Team Never Quit Ammo Review – Part 1

Team Never Quit

As a firearms instructor, I am often asked for advice regarding Ammunition for practice and personal protection.  It’s a topic I take seriously because the consequences can be severe.  I also take seriously the responsibility to endorse or recommend a product to students.  They trust me making significant choices that affect their safety.

In the interest of full disclosure, for the last few years I have carried Barnes TAC-XTP in my personal defense guns.  I have also had the privilege to know the family that made Barnes the company what it is – Randy and Coni Brooks. Not only does Barnes produce a great product but the Brooks family are some of the best people I know. That being said, I have continued to explore and test other brands.

Last week, I received a few boxes of ammunition from Team Never Quit (TNQ) to test and review.  They sent me two boxes each of TNQ 380 Auto Frangible Training Ammunition and TNQ 9mm Frangible Hollow Point Ammunition. I purchased additional boxes of TNQ 9mm SCHP, .223 Training Ammunition and TNQ 7.62×51 (.308 Win) Match Ammunition.

If you aren’t familiar with Team Never Quit by Lone Survivor Marcus Luttrell it’s more than just an ammo brand – it’s a movement. A community of people who stand united in the fight to honor, support and restore our veterans and to help them overcome the struggles they face when they come home. In addition to a fantastic purpose, TNQ products are Made in the USA.  These reasons alone are enough to pique my interest in a new product.

Team Never Quit AmmoNow, ammo in hand, I headed to the range with the help of my husband, Carol Morrell – Lead Instructor for The Women’s Shooting Academy and Ken Morrell – Retired Law Enforcement officer. Combined, I would estimate we have around 100 years of shooting experience.

I am in no way qualified to conduct ballistics test or “official testing” but I did want to see the rounds in action.

On the range I wanted to explore two different aspects: cartridge performance and bullet performance so we set up a few different target stations.  Testing a range of target hardness a soft, medium and hard, we were looking particularly to see the different behaviors of the frangible ammo against various surfaces. As I understand it, the bullet is designed to act similarly to ball ammo unless is strikes a surface harder than itself. For instance, it should pass through the soft and medium stages but virtually disintegrate when impacting steel. So let’s see how each round performed.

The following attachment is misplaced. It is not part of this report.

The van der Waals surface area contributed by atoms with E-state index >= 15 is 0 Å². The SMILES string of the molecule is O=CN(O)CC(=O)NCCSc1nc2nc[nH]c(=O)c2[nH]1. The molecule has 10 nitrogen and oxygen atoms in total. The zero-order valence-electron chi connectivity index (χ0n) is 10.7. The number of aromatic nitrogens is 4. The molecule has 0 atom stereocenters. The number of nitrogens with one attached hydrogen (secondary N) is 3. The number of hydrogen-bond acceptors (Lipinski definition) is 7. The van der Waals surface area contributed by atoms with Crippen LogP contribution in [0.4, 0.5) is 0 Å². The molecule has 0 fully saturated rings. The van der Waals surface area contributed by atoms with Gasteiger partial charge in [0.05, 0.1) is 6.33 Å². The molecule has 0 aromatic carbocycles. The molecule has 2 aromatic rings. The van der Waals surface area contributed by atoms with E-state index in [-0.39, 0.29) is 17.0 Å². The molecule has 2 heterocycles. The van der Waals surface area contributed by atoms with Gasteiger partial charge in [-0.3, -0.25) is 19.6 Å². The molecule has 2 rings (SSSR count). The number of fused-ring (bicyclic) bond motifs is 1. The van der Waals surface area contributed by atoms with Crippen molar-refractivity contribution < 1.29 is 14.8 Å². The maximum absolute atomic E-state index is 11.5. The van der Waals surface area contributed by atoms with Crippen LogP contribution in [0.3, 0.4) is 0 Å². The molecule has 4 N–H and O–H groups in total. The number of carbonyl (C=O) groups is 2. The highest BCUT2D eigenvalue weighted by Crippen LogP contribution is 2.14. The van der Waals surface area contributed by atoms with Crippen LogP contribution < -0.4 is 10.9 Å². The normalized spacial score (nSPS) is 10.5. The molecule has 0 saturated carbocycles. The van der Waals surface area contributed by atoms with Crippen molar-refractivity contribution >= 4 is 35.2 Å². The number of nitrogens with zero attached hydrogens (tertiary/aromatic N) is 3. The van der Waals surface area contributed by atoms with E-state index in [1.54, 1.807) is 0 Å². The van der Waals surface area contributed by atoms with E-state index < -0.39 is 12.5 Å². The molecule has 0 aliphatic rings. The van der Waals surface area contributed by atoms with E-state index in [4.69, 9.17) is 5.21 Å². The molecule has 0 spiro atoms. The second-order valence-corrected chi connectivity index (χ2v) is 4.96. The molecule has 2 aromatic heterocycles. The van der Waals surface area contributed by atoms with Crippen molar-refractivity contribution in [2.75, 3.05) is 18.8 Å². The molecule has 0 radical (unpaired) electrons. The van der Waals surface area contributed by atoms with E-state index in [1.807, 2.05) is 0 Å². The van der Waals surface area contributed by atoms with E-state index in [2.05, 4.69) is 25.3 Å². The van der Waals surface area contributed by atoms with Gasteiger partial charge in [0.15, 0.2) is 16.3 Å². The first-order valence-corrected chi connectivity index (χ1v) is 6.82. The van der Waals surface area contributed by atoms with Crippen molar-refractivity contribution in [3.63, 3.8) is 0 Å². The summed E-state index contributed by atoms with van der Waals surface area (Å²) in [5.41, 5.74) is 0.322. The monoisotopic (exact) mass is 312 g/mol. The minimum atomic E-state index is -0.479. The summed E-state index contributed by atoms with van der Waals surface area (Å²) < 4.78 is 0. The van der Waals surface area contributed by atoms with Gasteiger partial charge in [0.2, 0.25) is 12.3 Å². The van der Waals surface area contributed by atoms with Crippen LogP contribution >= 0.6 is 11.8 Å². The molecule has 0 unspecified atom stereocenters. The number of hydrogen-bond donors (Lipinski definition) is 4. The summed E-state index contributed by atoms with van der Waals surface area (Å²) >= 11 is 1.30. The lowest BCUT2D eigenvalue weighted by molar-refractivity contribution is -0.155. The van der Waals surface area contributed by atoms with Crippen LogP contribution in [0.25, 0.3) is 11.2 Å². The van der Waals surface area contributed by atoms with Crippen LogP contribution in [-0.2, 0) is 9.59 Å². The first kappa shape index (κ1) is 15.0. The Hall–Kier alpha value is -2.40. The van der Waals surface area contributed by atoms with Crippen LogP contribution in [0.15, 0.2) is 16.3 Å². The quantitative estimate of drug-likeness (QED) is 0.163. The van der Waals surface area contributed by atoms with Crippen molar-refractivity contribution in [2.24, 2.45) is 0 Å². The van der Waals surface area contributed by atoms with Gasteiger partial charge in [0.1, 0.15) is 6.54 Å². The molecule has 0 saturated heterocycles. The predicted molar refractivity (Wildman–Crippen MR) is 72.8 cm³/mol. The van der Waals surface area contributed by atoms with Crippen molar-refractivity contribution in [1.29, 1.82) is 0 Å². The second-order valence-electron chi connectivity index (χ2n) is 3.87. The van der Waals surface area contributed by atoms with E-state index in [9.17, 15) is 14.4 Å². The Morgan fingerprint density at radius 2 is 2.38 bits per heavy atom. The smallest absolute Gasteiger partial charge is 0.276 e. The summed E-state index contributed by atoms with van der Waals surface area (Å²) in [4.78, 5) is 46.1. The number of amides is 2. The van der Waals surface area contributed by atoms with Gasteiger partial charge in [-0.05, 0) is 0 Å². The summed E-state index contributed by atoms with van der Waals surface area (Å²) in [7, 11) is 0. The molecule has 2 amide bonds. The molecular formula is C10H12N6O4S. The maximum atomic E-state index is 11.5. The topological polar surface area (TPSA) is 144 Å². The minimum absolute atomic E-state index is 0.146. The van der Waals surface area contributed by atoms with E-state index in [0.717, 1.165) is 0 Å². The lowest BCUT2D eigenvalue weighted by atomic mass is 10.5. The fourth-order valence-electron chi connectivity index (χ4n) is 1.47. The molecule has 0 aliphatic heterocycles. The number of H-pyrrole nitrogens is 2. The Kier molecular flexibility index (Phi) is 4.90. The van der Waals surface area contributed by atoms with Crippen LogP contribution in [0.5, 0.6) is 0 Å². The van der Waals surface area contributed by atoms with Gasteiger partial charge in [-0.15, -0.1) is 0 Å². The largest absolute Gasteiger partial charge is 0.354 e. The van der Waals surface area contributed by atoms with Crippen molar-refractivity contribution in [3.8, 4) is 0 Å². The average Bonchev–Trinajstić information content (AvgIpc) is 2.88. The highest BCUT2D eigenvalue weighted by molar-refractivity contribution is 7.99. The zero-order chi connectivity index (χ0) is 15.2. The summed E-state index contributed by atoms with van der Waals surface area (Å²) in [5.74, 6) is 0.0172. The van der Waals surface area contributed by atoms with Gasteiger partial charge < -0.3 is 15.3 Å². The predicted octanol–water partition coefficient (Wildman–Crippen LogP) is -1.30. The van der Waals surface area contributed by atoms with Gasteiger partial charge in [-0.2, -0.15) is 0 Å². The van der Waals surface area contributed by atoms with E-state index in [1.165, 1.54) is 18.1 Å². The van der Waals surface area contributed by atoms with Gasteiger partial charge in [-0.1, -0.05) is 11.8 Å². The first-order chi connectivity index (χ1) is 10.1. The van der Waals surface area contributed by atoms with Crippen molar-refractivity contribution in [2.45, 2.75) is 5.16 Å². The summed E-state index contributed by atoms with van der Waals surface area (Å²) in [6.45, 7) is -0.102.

.380 Auto, 75 gr Frangible Training Ammo (Product Data Sheet)

Sig P238

Sig P238 with TNQ .380 Frangible Training Ammo

Guns Used: Sig P238 & LCP .380
Distance: 5 Yards
Station 1 (Soft): Cardboard, Particle Board and USMC Target
Station 2 (Medium): Wooden 2×4
Station 3 (Hard): Steel Silhouette
Findings:

  • All fed and fired correctly and performed as expected.
  • Action was clean and good casing ejection.
  • No splash-back off steel

We also tested recoil levels by alternating Barnes TAC-XTP with TNQ in the magazine.  We tried this with both guns as the LCP is a much lighter gun that the P238 so recoil is more noticeable – both shooters thought Barnes has a slightly lighter recoil and it appeared to be lighter by visual observation.


 9mm, 100 gr Frangible Hollow Point Ammo (Product Data Sheet)

Springfield XDM

Springfield XDM Competition with TNQ 9mm Frangible HP

Guns Used: M&P Pro, Springfield XDM competition, Springfield XDs
Distance: Starting at 5 yards and walking up to 12 inches
Station 1 (Soft): Cardboard, Particle Board and USMC Target
Station 2 (Medium): Wooden 2×4
Station 3 (Hard): Steel silhouette inside a cardboard box to capture  bullet fragmentation pattern and residue
Findings: